Physically fit children have better learning and are better in memorising things, according to study by Lauren Raine and team from the University of Illinois at Urbana-Champaign.
48 kids in the age range of 9 – 10 years had to memorise names and locations on a map. To negate the effect of prior knowledge, all names and locations were fictitious. The testing of how much they grasped was done in two ways—some kids learnt all the things and were tested, where as some studied one subset and were tested after which they proceeded to the next subset to be learnt.
Half of the kids were in top physical fitness where as half of the children were belonged to the lowest 30 per cent fitness level of kids their age. In the memory tests, the fitter kids performed better than the unfit ones.
The interesting aspect of the study was that children who learnt all at once and were tested after all learning did better than the rest. It has been previously suggested that testing interspersed with learning is better for children because it puts less pressure on the kids. But the new study shows otherwise —that this challenge, in fact, promotes better learning in physically fit children.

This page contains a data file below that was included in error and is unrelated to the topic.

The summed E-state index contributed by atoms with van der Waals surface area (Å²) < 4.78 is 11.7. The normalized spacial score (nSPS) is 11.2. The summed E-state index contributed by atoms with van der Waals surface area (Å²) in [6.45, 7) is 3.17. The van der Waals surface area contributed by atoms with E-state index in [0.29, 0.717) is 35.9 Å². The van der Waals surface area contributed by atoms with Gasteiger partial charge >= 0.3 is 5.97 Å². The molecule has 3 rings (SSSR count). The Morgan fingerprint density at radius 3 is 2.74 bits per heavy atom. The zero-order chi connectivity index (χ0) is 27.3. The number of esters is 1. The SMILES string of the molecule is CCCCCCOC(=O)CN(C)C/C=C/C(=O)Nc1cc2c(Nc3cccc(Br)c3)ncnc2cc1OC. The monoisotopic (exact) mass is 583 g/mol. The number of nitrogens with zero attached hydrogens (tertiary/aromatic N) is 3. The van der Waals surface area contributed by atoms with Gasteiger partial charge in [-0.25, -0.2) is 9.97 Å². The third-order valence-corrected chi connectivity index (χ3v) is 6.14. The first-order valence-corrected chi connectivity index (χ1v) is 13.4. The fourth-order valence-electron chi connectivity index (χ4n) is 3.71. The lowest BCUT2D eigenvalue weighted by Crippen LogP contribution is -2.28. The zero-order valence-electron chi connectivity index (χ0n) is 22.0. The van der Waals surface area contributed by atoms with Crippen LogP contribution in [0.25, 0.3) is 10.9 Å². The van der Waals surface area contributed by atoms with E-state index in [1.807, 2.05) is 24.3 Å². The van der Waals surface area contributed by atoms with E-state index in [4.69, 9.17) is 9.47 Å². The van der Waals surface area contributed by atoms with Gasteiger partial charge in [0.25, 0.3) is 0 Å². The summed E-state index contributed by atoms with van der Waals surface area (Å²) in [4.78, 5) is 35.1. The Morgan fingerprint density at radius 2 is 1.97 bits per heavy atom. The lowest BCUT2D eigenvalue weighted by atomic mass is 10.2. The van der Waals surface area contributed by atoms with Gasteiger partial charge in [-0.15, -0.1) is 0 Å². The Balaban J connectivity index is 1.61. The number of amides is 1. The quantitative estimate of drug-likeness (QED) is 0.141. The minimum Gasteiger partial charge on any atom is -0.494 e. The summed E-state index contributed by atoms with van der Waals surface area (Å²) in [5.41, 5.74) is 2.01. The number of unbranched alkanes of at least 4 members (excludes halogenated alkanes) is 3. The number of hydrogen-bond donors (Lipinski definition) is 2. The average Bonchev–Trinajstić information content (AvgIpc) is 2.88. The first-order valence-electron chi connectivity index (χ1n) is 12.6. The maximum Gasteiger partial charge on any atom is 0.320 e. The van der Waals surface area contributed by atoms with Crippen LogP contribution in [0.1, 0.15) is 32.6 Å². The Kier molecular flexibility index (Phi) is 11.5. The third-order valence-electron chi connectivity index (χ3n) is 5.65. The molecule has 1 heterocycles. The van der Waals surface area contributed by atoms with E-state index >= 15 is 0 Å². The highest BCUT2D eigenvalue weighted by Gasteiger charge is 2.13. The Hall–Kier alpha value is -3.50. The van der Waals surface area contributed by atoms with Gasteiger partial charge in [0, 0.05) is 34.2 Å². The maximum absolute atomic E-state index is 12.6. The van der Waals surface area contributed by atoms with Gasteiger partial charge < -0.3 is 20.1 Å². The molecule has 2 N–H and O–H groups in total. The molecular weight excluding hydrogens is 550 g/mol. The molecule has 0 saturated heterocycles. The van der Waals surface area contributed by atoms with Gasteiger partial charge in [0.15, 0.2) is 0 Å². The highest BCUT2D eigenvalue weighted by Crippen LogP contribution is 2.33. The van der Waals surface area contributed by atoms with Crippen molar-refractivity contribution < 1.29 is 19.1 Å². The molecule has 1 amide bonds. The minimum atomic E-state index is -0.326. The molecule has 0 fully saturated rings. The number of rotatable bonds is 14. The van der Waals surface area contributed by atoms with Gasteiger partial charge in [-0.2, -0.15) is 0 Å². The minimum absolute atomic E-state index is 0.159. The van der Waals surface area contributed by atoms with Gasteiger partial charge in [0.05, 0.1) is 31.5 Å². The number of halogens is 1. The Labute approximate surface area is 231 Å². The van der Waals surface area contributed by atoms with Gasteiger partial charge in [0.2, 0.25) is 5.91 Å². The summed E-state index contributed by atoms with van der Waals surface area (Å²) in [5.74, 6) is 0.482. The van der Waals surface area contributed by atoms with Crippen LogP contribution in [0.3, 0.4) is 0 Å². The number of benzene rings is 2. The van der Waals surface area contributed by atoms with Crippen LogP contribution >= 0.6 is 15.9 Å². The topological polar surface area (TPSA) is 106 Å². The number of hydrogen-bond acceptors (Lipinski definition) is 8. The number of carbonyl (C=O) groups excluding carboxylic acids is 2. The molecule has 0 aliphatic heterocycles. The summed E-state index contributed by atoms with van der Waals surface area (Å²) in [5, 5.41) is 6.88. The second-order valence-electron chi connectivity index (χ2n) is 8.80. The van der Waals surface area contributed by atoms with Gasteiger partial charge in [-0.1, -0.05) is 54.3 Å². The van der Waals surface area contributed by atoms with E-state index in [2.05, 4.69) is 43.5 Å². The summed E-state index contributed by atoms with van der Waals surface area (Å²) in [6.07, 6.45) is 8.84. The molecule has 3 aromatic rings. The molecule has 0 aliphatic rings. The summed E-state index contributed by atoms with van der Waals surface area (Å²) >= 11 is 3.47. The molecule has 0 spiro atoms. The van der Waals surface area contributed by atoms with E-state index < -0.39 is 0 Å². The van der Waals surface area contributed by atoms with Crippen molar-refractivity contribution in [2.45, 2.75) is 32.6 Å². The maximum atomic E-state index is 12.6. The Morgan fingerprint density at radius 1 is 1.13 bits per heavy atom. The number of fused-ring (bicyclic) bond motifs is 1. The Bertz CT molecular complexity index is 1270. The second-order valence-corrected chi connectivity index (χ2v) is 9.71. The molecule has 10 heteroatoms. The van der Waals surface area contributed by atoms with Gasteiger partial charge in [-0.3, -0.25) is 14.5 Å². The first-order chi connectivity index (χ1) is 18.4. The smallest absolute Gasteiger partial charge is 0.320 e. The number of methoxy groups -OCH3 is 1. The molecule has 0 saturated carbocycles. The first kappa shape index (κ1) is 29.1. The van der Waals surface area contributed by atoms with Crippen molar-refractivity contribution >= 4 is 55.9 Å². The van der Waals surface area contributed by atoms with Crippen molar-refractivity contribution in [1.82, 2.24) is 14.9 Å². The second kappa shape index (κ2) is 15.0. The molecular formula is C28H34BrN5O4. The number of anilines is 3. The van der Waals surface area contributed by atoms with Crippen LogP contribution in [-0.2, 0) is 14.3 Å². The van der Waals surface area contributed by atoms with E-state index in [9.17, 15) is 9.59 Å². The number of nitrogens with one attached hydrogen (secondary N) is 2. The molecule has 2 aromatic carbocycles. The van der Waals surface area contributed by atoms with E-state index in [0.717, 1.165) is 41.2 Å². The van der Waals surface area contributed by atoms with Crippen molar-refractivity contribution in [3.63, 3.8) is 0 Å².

Based on these results, the team suggests that fitness levels affect learning when the kids have to learn in challenging circumstances , and that the higher level of fitness benefits the learning and memory. They conclude, "Future research should focus on the manner in which these factors impact the neural processes of children during learning."
They also believe that, "Reducing or eliminating physical education in schools, as is often done in tight financial times, may not be the best way to ensure educational success among our young people."
Spot an error in this article? A typo may be? Or an incorrect source? Let us know!